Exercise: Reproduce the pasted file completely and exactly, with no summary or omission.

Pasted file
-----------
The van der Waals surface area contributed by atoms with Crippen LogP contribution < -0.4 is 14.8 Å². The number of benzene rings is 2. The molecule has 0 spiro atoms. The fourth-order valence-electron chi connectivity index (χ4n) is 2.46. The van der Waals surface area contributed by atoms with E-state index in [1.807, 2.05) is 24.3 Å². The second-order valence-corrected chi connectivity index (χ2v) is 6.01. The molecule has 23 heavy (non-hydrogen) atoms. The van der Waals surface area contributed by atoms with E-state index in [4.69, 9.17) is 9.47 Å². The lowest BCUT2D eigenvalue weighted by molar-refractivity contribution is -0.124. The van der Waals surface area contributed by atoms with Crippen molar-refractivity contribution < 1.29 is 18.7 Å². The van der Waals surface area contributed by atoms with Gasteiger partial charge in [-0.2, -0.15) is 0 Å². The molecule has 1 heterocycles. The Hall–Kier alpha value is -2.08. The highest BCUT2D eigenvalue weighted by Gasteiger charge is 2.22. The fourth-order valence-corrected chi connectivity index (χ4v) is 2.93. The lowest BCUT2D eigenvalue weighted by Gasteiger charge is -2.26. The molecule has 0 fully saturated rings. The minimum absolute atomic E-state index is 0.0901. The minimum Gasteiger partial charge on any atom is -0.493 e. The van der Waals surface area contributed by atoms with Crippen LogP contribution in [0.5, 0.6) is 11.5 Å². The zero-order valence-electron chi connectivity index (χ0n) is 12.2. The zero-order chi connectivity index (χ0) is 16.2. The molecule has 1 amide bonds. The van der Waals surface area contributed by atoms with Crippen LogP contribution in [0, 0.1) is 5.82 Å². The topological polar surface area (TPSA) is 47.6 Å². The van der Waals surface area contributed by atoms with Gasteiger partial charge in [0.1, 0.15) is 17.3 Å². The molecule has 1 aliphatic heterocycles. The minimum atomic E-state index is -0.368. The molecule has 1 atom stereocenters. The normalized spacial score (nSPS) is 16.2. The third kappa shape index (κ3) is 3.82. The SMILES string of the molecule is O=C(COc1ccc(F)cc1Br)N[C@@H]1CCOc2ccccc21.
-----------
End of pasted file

The van der Waals surface area contributed by atoms with Crippen LogP contribution < -0.4 is 14.8 Å². The number of benzene rings is 2. The molecule has 0 spiro atoms. The fourth-order valence-electron chi connectivity index (χ4n) is 2.46. The van der Waals surface area contributed by atoms with E-state index in [1.807, 2.05) is 24.3 Å². The second-order valence-corrected chi connectivity index (χ2v) is 6.01. The molecule has 23 heavy (non-hydrogen) atoms. The van der Waals surface area contributed by atoms with E-state index in [4.69, 9.17) is 9.47 Å². The lowest BCUT2D eigenvalue weighted by molar-refractivity contribution is -0.124. The van der Waals surface area contributed by atoms with Crippen molar-refractivity contribution < 1.29 is 18.7 Å². The van der Waals surface area contributed by atoms with Gasteiger partial charge in [-0.2, -0.15) is 0 Å². The molecule has 1 heterocycles. The Hall–Kier alpha value is -2.08. The highest BCUT2D eigenvalue weighted by Gasteiger charge is 2.22. The fourth-order valence-corrected chi connectivity index (χ4v) is 2.93. The lowest BCUT2D eigenvalue weighted by Gasteiger charge is -2.26. The molecule has 0 fully saturated rings. The minimum absolute atomic E-state index is 0.0901. The minimum Gasteiger partial charge on any atom is -0.493 e. The van der Waals surface area contributed by atoms with Crippen LogP contribution in [0.5, 0.6) is 11.5 Å². The zero-order valence-electron chi connectivity index (χ0n) is 12.2. The zero-order chi connectivity index (χ0) is 16.2. The molecule has 1 amide bonds. The van der Waals surface area contributed by atoms with Crippen LogP contribution in [0, 0.1) is 5.82 Å². The topological polar surface area (TPSA) is 47.6 Å². The van der Waals surface area contributed by atoms with Gasteiger partial charge in [0.1, 0.15) is 17.3 Å². The molecule has 1 aliphatic heterocycles. The minimum atomic E-state index is -0.368. The molecule has 1 atom stereocenters. The normalized spacial score (nSPS) is 16.2. The third kappa shape index (κ3) is 3.82. The SMILES string of the molecule is O=C(COc1ccc(F)cc1Br)N[C@@H]1CCOc2ccccc21.